Ruby since I'm not trying to "teach them the languages", though I am
imparting the skill of being able to do something interesting and
useful in a language you had never seen a week ago.
    b. "you can show them an untyped/typed interaction that is
eye-opening for the better students and shows them something truly on
the cutting edge of PL research" -- now this is very intriguing and
sounds like a great addition to the lecture on static/dynamic typing.
Hopefully Shriram (to call him out by name) will reply to the list
with a fleshed out description of the example he uses for everyone's
benefit -- I can probably connect the dots from what he said, but
maybe not as well.

4. "Instead of streams, you should give them a proper sense of
programming with laziness and lazy Racket is the way to do this": I've
made a conscious decision not to teach them programming with laziness.
 I do teach idioms for delaying evaluation and memoization, and how
using these correctly usually requires purity, but I couch it all in a
strict evaluation model.  Standard excuse: I have only 10 weeks,
including their first taste of functional programming.

5. "Use boxes instead of mcons, they're more like SML references
anyway": Or I might use mutable structs instead of mcons.  We do so
little with SML references (one call-back example) they won't see the
connection either way.  The point is I need to do some "safe updates"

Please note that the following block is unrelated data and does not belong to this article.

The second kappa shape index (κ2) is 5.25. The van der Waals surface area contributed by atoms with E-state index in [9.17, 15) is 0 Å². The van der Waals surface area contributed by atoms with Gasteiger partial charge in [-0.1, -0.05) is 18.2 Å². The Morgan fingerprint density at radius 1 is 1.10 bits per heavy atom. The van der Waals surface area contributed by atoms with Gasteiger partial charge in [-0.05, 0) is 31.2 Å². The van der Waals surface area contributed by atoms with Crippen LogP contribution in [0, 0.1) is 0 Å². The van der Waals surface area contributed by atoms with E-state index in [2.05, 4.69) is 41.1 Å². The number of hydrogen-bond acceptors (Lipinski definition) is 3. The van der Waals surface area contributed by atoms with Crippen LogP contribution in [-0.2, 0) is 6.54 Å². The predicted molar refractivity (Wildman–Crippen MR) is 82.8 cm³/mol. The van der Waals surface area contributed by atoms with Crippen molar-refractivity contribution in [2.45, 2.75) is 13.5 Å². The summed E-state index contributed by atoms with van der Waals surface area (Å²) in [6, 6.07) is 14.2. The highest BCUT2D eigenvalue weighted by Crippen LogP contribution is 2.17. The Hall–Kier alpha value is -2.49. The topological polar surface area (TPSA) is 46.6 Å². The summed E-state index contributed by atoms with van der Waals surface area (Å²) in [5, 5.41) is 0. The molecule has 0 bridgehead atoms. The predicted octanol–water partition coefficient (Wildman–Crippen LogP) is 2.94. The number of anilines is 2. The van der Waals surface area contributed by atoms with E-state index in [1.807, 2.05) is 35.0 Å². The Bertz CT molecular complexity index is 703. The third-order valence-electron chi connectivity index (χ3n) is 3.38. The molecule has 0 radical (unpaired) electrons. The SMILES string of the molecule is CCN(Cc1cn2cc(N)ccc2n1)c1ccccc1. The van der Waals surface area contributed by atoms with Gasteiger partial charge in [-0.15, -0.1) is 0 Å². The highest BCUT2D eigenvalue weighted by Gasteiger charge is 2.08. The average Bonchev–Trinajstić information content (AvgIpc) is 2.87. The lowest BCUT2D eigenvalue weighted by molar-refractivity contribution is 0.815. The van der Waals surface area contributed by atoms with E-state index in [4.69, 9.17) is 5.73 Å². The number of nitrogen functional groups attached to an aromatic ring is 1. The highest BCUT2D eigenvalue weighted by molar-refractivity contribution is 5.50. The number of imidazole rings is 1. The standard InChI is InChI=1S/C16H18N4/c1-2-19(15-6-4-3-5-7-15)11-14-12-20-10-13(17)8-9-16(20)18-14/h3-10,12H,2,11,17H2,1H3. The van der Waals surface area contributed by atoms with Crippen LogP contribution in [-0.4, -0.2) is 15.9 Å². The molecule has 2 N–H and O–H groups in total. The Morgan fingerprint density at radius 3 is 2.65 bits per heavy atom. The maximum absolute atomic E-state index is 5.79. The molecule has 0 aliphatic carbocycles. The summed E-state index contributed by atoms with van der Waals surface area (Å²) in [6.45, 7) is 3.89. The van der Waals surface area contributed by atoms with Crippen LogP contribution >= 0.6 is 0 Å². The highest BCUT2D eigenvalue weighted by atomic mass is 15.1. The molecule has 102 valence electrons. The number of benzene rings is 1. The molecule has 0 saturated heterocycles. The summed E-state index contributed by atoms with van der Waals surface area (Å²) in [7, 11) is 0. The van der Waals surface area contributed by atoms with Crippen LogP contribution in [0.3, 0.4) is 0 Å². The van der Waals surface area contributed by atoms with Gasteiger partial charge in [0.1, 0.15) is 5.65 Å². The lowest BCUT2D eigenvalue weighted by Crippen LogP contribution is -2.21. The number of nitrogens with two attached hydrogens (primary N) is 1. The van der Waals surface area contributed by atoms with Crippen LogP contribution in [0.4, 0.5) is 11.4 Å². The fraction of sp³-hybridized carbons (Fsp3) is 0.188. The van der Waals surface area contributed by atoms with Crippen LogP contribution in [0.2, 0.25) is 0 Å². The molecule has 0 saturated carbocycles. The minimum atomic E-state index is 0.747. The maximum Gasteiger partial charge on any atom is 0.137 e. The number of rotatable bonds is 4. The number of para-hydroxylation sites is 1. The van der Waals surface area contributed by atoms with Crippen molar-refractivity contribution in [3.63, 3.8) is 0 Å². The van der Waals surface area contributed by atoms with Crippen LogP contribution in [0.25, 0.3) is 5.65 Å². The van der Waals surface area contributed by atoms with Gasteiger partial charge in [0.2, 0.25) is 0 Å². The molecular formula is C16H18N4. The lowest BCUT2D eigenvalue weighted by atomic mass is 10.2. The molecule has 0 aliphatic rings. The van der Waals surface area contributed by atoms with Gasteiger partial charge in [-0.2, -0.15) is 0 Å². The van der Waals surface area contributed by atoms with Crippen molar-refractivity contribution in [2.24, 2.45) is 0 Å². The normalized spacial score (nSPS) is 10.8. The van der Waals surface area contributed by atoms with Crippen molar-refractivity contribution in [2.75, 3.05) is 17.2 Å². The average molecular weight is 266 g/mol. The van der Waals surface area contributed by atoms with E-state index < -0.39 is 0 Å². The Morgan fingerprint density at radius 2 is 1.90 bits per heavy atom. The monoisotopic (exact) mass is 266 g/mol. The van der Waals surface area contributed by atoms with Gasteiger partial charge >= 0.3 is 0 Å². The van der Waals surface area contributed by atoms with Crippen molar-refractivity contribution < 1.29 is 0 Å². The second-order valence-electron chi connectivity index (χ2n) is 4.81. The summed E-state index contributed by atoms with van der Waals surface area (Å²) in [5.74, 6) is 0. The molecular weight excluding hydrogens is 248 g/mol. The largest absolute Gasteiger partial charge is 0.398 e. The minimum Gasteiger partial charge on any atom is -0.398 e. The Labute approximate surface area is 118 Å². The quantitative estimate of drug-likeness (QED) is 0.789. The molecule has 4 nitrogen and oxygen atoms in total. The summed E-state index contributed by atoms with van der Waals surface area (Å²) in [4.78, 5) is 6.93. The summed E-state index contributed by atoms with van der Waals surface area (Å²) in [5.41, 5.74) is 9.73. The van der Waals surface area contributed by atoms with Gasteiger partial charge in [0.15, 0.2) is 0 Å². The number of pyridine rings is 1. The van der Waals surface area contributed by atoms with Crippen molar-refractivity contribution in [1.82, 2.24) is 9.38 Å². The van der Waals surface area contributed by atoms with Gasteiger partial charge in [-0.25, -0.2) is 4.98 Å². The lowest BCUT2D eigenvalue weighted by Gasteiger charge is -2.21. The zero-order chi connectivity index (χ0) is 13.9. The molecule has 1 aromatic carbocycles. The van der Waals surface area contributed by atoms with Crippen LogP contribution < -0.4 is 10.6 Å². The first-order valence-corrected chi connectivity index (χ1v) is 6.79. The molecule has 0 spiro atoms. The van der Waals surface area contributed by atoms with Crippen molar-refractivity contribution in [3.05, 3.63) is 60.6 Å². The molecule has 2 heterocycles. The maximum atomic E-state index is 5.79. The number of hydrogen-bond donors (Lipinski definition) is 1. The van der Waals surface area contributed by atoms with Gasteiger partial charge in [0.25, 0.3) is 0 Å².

for things like memoization.  Mutable pairs work pretty well there.

New topics (more later as I'm not done reading):

6. In reading the User's Guide, I was pretty surprised that first
(unlike car) raises an error on a non-list.  I eventually looked over
at the Reference Guide where I learned that list? is O(1) and I was
able to connect the dots -- "aha, now /this/ is a pretty cool reason
to make cons cells immutable beyond the basic 'set-cdr! is nasty' ".
I recommend the User's Guide include a comment or footnote that first
is an O(1) operation -- you can just point to the Reference Guide for
any details.

7. I'm having trouble understanding modules and the rules about
re-definitions.  I need to re-read Chapter 6 for a third time, cook up
from examples, and post a full message just on this topic.  I think
the User's Guide docs are partly to blame for my confusion.  To pick
on two examples I'm ready to discuss:

a. Section 4.2 reports, "A module-level define can bind only
identifiers that are not already bound within the module. For example,
(define cons 1) is a syntax error in a racket module, since cons is
provided by racket."  Whether this is true perhaps depends on what you
mean by "a racket module".  A module written in the racket language
seems to have no trouble re-defining cons internally at its top-level:
    #lang racket
    (define cons +)
    (cons 1 2) ; 3

b. The contracts chapter reports, "To experiment with multiple modules
within a single module or within DrRacket’s definitions area, use the
racket/load language. The contents of such a module can be other
modules (and require statements), using the longhand parenthesized
syntax for a module (see The module Form)."  This would have been very
good to know in the Modules chapter, or at the very least an explicit
comment that racket modules can't contain other modules.  (Sorry if I
missed it.)  That said, for simplicity, I'm tempted for my class to
stick to racket and simply use multiple files for my modules examples
-- if nothing else, it helps indicate that Racket isn't a toy language
where everything goes in one file.